Murfreesboro City Schools Focuses on Learning Equity


Murfreesboro City School District’s (MCS) mission is to help all of their students have both academic and personal success. The center of their work is on the whole child, and all children no matter their background.

“[We have to ask] what does educational equity look like when you have large schools and small schools, diverse ethnicities and income levels, and you are continuing to grow as a system,” asked Dr. Trey Duke, Director of Murfreesboro City Schools, at a recent presentation to the Rotary Club of Murfreesboro.

Being aware of all of these issues, understanding their effect on learning and making sure everyone has the resources to address them is what Dr. Duke calls the “Circle of Support” he and his colleagues place around every child.

Circle of Support Each school looks at the needs of the kids entering their building, as well as how the size of the school itself impacts each child. There are 13 schools in the system and more than 9,000 students. Small schools, which are housed in the oldest school buildings — like Discovery School at Bellwood, Reeves Rogers Elementary, and Bradley Academy — have less than 400 students each. However, the newest schools – Overall Creek and Salem Elementary – serve more than 800 students each. Smaller schools often have more of a community feel than larger ones, so it is important to make all children feel accepted in the larger schools just like the ones at the smaller schools do.

Background, home language, ethnicity, and economics all play a role in how children learn. As does each individual child’s learning style. Teachers today must be proficient at finding ways to help all of their students learn and grow.

Currently, there are 28 different home languages spoken in the MCS system. It is also an ethnically diverse system, with 48% White, 26% African American, 15% Hispanic, 8% Multi-Racial, and 4% Asian.

In the United States, more than 50% of children in the public school system are eligible for free or reduced lunch. MCS averages 39%, with some schools having a rate as low as 6%, while the highest rate in the district is 60%. Research shows that children do not learn well on an empty stomach, which is why MCS served more than 875,000 breakfasts during the 2020 school year.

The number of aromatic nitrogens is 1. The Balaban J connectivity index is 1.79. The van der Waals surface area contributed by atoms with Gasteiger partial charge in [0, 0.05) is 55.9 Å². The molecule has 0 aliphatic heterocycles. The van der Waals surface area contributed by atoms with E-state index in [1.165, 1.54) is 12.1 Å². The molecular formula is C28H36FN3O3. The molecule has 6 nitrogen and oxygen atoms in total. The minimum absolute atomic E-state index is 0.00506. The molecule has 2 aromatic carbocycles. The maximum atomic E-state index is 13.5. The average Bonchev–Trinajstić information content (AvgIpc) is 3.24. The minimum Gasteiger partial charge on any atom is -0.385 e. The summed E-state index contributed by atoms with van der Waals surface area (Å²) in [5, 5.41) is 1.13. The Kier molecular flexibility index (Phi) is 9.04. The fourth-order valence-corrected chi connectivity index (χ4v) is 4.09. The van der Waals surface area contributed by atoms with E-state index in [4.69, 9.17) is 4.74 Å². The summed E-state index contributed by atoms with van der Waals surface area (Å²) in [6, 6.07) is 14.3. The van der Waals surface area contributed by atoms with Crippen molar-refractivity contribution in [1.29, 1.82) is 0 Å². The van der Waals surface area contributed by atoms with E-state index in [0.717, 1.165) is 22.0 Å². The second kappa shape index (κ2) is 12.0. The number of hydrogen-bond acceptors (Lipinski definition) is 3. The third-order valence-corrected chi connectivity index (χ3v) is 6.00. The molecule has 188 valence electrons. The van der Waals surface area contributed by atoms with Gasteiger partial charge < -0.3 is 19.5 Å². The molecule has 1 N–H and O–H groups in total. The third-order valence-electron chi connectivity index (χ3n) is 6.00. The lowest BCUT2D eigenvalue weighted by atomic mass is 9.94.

Dr. Duke and his leadership team are working to make sure they have culturally competent and highly effective educators.

“We have to take ownership of what we do,” said Dr. Duke, “We owe it to our community that the next generation is prepared for what we don’t even know yet.”

One of the things the system is doing to make sure that the next generation is prepared for the future, both in everyday life and the work world, is to focus on achievement in language arts and mathematics.

“If our kids can’t read proficiently,” added Dr. Duke, “it doesn’t matter what they can do.”

Of equal import in the work world is an understanding of math and economics, and MCS has for a number of years been finding ways to build a love of mathematics in their students. Of the nine schools in the system, four are STEM Designated Schools by the State of Tennessee. This means that science, technology, engineering and mathematics are integrated into teaching and learning practices for all students. Overall Creek was the first school in the system given this designation, followed by Discovery School, Bradley Academy and Erma Siegel. Duke hopes to have other schools in the system gain the designation.

Being very much about hands-on learning, MCS loves working with community partners. One concern of the business community is children’s lack of financial literacy. While state-wide it is part of high school curriculum standards, MCS is part of Junior Achievement’s (JA) BizTown program for 5th and 6th graders. As their website explains, “JA BizTown combines in-class learning with a day-long visit to a simulated town. This popular program allows elementary school students to operate banks, manage restaurants, write checks, and vote for mayor. The program helps students connect the dots between what they learn in school and the real world.”

Some individual schools have partnerships with banks that teach the kids in that school the bank’s financial literacy program.

“We love to have our business partners build real world connectivity for our students,” stated Dr. Duke.

Their program is pay off, as all schools in the system have been designated as “Schools of Distinction” by the state, and they have been awarded the Miliken National Education Award for their strong background in early childhood development. It is the Oscar of Education.

“A good strong education system benefits everyone,” said Dr. Duke.

Please Join Our FREE Newsletter!